I was seven years old, slight, a wisp. My parents took me to a holiday camp by the seaside. It rained for a week and the sheets were stiff. The television didn't work. It sat on a chair in the corner, how an admonished child sulks. The boredom built walls around us.
In the afternoons I was sent to a special club for kids. It lasted for three hours and was run by a lady named Aunty Teddy. I'd sit on the floor cross-legged and Aunty Teddy would teach me songs to sing. I'd wonder what my parents were doing, but I turned out to be the last of their children.
In the evenings we would go to the social club, a smoky hall where bands would cover old pop songs to the steady 4/4 beat of a lisping bass drum. The adults would drink. The mischievous would steal sips that made their whole face pucker. I tasted alcohol for the first time. The music and drinking would occasionally be broken up by the appearance of a comedian who would tell blue jokes I found impenetrable, their dirty punch lines a Martian language to my ear. The compere was Aunty Teddy. I didn't recognize her without her fluorescent dungarees, or her hat that had big, fluffy bear ears arcing from the top like twin satellite dishes.
One night the music stopped. All of the dancing parents returned to the tables that boxed off the dance floor. They lit cigarettes and ran gruff hands up soft inner thighs. Aunty Teddy announced over the microphone a game, a strong man competition. Her assistants dragged a large, heavy-looking cardboard box into the middle of the floor while Aunty Teddy chose five men from the audience, gathered them in a huddle and whispered the instructions for proceedings.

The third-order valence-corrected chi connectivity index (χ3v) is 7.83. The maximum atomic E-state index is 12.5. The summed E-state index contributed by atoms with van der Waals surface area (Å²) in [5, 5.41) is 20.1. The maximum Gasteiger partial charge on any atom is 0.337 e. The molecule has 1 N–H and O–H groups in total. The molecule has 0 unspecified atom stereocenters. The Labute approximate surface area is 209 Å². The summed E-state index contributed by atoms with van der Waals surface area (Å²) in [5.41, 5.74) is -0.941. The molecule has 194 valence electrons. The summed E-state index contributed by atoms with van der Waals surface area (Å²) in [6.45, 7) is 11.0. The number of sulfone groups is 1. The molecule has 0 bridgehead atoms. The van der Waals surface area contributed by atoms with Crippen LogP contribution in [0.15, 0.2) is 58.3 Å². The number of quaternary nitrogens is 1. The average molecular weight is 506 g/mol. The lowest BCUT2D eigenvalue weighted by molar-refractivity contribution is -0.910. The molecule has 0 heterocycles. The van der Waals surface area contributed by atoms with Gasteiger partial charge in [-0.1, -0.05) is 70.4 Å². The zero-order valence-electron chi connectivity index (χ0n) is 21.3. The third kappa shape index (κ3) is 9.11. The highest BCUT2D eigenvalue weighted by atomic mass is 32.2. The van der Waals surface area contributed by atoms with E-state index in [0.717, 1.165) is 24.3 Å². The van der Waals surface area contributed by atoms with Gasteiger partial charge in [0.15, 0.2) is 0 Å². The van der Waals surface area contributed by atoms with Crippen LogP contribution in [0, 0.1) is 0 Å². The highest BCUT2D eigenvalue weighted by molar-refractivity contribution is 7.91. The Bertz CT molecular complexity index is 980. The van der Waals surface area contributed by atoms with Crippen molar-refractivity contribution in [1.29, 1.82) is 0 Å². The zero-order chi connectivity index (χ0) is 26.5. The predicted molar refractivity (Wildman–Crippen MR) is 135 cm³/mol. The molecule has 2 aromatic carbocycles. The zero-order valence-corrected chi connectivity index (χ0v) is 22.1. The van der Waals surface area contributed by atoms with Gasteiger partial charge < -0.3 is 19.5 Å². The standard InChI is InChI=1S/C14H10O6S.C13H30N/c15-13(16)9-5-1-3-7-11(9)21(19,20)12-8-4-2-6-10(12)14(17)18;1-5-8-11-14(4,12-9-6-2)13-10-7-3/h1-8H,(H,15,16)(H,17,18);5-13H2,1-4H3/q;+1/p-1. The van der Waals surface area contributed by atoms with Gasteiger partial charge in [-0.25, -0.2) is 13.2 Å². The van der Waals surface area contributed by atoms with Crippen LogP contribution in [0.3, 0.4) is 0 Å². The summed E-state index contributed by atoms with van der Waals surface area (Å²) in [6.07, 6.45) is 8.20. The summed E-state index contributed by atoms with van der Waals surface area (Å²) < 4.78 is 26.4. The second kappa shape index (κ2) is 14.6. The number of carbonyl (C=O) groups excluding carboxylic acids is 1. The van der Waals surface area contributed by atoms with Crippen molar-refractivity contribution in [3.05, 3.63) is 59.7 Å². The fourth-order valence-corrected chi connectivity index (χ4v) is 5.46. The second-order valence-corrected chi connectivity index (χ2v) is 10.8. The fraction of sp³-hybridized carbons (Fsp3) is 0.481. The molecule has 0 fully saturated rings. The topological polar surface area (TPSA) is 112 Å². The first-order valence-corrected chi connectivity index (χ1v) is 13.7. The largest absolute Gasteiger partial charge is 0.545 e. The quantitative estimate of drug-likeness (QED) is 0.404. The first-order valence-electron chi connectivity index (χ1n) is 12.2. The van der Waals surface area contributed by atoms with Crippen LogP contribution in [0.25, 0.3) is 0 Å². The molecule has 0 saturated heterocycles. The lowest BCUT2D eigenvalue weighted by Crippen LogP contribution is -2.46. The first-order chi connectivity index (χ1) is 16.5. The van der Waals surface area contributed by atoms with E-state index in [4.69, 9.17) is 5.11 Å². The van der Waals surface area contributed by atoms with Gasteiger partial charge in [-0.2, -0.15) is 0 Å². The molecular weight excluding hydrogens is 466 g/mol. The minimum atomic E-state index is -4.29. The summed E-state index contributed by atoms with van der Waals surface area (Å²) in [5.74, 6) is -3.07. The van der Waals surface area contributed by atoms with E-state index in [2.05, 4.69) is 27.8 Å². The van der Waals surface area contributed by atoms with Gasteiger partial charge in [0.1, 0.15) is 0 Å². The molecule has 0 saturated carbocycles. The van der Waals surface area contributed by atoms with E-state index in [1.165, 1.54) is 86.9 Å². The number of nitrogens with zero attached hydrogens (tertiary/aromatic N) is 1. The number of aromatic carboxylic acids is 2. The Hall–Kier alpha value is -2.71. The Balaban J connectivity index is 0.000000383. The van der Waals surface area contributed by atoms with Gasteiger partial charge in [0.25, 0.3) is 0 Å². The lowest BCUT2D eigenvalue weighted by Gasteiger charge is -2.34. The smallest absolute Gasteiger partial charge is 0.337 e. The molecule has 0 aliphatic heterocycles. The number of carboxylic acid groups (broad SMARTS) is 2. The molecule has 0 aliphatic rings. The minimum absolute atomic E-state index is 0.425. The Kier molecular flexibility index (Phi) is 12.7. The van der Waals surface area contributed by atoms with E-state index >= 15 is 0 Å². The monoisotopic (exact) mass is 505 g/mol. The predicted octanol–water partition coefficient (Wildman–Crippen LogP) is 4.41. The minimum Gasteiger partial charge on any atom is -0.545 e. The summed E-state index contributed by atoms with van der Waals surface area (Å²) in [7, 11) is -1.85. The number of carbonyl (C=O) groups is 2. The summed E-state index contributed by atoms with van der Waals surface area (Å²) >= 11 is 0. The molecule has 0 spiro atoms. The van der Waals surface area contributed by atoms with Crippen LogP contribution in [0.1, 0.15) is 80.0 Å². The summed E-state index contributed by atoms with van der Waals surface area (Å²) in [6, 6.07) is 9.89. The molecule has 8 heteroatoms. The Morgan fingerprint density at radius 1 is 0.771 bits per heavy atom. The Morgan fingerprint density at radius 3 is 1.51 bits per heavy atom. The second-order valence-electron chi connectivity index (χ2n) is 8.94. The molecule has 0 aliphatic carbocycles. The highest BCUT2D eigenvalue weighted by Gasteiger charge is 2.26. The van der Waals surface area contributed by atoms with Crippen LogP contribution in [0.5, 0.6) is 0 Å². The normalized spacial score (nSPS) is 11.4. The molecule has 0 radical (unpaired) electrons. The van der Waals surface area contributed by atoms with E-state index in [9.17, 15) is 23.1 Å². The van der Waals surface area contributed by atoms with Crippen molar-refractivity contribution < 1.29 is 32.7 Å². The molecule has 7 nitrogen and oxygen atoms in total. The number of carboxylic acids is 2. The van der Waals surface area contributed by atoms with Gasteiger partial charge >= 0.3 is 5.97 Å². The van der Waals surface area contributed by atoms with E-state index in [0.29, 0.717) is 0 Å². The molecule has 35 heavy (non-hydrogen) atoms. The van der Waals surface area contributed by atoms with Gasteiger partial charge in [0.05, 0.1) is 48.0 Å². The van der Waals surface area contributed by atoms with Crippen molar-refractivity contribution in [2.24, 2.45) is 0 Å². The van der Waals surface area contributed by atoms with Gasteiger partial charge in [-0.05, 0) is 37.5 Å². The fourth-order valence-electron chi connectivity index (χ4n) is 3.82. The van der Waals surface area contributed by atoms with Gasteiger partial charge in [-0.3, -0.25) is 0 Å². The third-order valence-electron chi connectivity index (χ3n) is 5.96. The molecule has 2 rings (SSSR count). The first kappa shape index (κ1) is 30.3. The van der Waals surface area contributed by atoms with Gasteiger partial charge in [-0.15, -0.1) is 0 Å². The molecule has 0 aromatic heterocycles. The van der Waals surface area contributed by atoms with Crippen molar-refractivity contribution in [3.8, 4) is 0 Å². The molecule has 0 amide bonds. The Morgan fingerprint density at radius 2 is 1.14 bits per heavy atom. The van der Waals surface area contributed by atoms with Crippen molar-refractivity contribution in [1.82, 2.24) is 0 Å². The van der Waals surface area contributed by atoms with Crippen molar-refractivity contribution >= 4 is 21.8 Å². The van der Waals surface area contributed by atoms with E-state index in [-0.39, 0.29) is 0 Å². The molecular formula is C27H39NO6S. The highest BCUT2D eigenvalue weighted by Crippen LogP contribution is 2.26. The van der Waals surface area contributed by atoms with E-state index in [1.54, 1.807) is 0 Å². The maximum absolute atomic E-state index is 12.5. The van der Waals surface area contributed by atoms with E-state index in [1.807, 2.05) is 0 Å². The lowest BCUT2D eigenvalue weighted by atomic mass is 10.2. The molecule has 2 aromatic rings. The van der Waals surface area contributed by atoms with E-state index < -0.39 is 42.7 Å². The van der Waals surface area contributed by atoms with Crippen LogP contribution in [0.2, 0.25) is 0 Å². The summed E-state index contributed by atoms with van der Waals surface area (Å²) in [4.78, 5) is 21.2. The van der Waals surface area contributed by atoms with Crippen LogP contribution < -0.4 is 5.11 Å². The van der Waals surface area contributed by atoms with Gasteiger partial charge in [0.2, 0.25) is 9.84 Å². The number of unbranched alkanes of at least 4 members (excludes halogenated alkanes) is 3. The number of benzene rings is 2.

Then she introduced the first man, who approached the box flexing his woven fingers. He bent his knees, placed his arms around it and recoiled as the beer on his stale breath rebounded back toward his face like an errant solar pulse.
The box didn't move. He huffed, puffed, and shook. Everyone started to laugh. My father's knee trembled as I sat on it. So I laughed too. The silly red-faced man couldn't pick up the heavy box. And neither could the next. Or the one after that. The laughter doubled in volume each time. There wasn't a strong man amongst them.
And then Aunty Teddy approached me. She took my nervous hand, and my father removed his from my waist as though freeing an orphaned monkey back into the wild. The crowd cooed as she led me into the middle of the floor.
"What is your name?" she said. She held the microphone to my mouth.
"David" I said.
"How old are you David?"
"Are you a strong man?"
"But you'll try, won't you?" she said. She was nodding. Her hand was on my shoulder, her long fingernail scratching the top of my spine. Why was she not being Aunty Teddy?
I walked toward the box, took it in my hands like the steering wheel of a truck, stretching my span. And I bent. And I lifted. It left the floor as though the room were bereft of gravity, the unrealised expectancy of a great weight rocking me back on my heels. I hoisted it above my head. Everyone stood. They clapped and cheered. They laughed, wiped tears from their eyes with their smoke-yellowed cuffs. I was the strongest man in the room. They gave me a trophy, engraved on it the legend "Tarzan of the Week."
I was 15 years old when I found the trophy at the back of my wardrobe and realized for the first time that the box was empty. I'd been my own impenetrable punch line. I wonder how many Tarzans there were.